We drive the 2014 Honda City diesel and petrol mid-size sedan on Indian roads to see if its sets a new benchmark.
Meanwhile, Honda is trying to wow the people in the front seat too, which feels perfectly cushioned. Honda engineers have played around with the foam density to make long stints in the cabin fatigue free.
The company has been getting some flak for the interiors of its cars and things have changed significantly on the new City. The design looks richer with a silver ‘T’ running across the dash, and the glossy piano black trim adds to the appeal too.
There’s plenty of equipment on offer as well. The instruments for the driver are big and easy to read, rings around the dials glow blue or green (depending on your driving style), and the chunky steering wheel is a high point, with well damped switches for the music and telephony. After much criticism for its omission in the previous City, the music system brings back a CD player (along with DVD support) as well as the now mandatory Bluetooth and Aux-in. A five-inch screen is the interface for the music system, while the air-conditioning system is operated via a touch panel. And let’s not forget, the City also offers a sunroof.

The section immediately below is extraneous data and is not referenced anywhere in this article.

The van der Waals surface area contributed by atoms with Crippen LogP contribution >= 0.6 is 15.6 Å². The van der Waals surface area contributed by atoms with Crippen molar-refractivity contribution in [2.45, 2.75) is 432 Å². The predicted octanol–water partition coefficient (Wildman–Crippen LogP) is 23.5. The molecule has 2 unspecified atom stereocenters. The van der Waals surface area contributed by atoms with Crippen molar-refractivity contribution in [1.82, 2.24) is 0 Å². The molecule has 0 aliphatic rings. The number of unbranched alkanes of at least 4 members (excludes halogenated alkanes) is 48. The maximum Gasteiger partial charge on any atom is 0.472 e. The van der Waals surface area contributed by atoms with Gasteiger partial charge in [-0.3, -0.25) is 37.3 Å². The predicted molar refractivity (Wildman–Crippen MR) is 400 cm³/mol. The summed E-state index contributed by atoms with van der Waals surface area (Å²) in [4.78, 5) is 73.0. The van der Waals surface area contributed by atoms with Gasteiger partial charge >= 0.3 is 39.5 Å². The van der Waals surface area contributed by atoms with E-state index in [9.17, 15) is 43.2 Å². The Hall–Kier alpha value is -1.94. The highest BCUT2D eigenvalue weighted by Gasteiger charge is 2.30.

But while the cabin is well equipped and well specced, it’s not a very cohesive design, and has lots of different elements. The LCD display for the music system looks lost in the vast piano black surface of the centre console. The touchscreen panel for the air-conditioning is fantastic to use and answers City critics who panned the clunky HVAC controls in the previous car. However, the touch-screen display looks a bit fogged up and richer plastics for the dash would have really hit the spot. But there’s no doubt that this cabin indulges its occupants much more than any City before it, and by a long shot.